Hartlepool United legend happy with the simple Matthew Bates approach

Matthew Bates and his assistants Billy Paynter, Ian Gallagher and Stuart Parnaby at Cheltenham. Picture by GARETH WILLIAMS/AHPIX
Matthew Bates and his assistants Billy Paynter, Ian Gallagher and Stuart Parnaby at Cheltenham. Picture by GARETH WILLIAMS/AHPIX

Brian Honour admires the simple approach of Matthew Bates and hopes it will pay dividends for Hartlepool United.

Bates, who heads the coaching team of Billy Paynter, Stuart Parnaby and Ian Gallagher, following the sacking of Dave Jones, told SportMail yesterday that he did not deliver any stirring dressing-room speeches or weighed down players with instructions.

Football is a simple game and I wonder sometimes why coaches over-complicate it

BRIAN HONOUR

And Honour, still revered by Pools fans two decades after his retirement, says that is the right way.

Having played under two of the greatest managers in the club’s history, the former promotion winger has a valuable insight into life in the dressing room when Cyril Knowles and Alan Murray were working wonders at the Vic.

“Football is a simple game and I wonder sometimes why coaches over-complicate it,” said Honour.

“I was interested to hear what Batesy did.

“A few years ago I was fortunate to be in the Pools dressing room before a game and was wishing the lads well.

“This is no word of a lie, there must have been 30 A4 sheets of instructions plastered all over the walls, with this scenario, that scenario, corners, even throw-ins!

“It would be wrong and unfair of me to say who that manager was, but I don’t know how the players went out and played with so much to think about.

“I know football has changed a bit from my day, but back then we might do a bit about the opposition.

“I might get told ‘kick their left-back and he won’t want to know’ type-thing!

“But basically my order was simple as a winger – get the ball and cross it to Paul Baker!

“It was always all about us, playing to our strengths, winning the individual battles – and if we could do that we had a great chance of winning the game.”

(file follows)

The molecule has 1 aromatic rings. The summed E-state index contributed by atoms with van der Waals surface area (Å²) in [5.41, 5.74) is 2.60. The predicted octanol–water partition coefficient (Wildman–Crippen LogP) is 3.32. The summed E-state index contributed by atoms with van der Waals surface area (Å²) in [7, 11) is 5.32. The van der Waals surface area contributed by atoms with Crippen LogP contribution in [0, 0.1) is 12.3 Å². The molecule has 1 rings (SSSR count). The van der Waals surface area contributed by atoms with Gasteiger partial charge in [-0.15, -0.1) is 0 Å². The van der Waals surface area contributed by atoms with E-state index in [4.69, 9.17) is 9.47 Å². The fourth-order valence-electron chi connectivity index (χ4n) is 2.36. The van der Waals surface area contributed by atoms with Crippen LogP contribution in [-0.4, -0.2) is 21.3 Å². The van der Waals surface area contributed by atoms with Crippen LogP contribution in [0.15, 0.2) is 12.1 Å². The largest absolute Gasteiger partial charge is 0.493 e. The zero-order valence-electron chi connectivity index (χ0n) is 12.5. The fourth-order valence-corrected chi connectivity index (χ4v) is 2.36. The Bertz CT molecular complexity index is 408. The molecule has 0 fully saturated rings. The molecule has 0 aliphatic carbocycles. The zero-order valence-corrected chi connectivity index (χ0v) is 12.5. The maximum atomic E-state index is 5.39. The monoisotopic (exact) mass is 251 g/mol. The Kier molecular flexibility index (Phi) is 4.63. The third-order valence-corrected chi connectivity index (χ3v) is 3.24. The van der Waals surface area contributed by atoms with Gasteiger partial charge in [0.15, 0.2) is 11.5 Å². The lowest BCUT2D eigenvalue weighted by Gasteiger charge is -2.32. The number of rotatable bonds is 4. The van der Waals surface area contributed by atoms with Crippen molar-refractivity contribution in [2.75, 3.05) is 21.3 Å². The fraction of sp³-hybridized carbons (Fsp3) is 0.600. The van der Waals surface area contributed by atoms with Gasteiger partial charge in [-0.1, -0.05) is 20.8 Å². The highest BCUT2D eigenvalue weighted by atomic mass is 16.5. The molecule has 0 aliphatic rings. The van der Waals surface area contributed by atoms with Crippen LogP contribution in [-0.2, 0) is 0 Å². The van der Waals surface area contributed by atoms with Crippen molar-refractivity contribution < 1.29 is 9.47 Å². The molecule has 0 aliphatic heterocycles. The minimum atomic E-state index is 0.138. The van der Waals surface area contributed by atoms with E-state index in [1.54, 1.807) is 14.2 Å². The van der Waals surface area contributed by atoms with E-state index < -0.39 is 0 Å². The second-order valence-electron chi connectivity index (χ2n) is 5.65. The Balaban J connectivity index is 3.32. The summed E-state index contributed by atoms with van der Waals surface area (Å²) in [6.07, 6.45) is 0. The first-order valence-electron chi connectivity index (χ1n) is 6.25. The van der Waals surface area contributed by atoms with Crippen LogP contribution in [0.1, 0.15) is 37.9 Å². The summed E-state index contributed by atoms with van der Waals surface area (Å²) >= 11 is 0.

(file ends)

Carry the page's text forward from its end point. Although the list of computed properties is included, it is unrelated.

Knowles came to Pools at the club’s lowest ebb and inspired a revival in 1989-90 with Murray taking the club up the following season after Cyril fell ill.

“The two were very different men after a game,” added Honour. “Cyril would give you hell if it went badly, whereas Alan was ‘dust yourself down lads, we’ll start again Monday’.

“Beforehand it was simple stuff and it worked.

“It would be about winning the individual battles, me and Paul Dalton beating the full-backs, Bakes putting himself about and John MacPhail and Ian Bennyworth dominating their forwards.

“It was then go out and play and that’s how football should be.

“When Alan took over his team talks usually consisted of ‘same team, same subs, same result’.

“We were riding the crest of a wave and we did not need anything else, it was the right thing to do.”

Honour will be at the Northern Gas & Power Stadium for the Saturday tea-time kick-off.

He will be providing the expert summarising for the commentary on Pools Player HD.

“We’re in the last-chance-saloon,” he said. “It’s still hard to believe we’re at this point. I’m walking around in a daze.

“It’s great there is going to be a big, passionate crowd there to support Pools.

“Hartlepool’s fans, as I’ve said before, can be the 12th man, but ultimately, its down to the players.

“I’m glad to hear Batesy’s approach, it’s all about our players winning their individual battles and if they do, we can beat Doncaster.”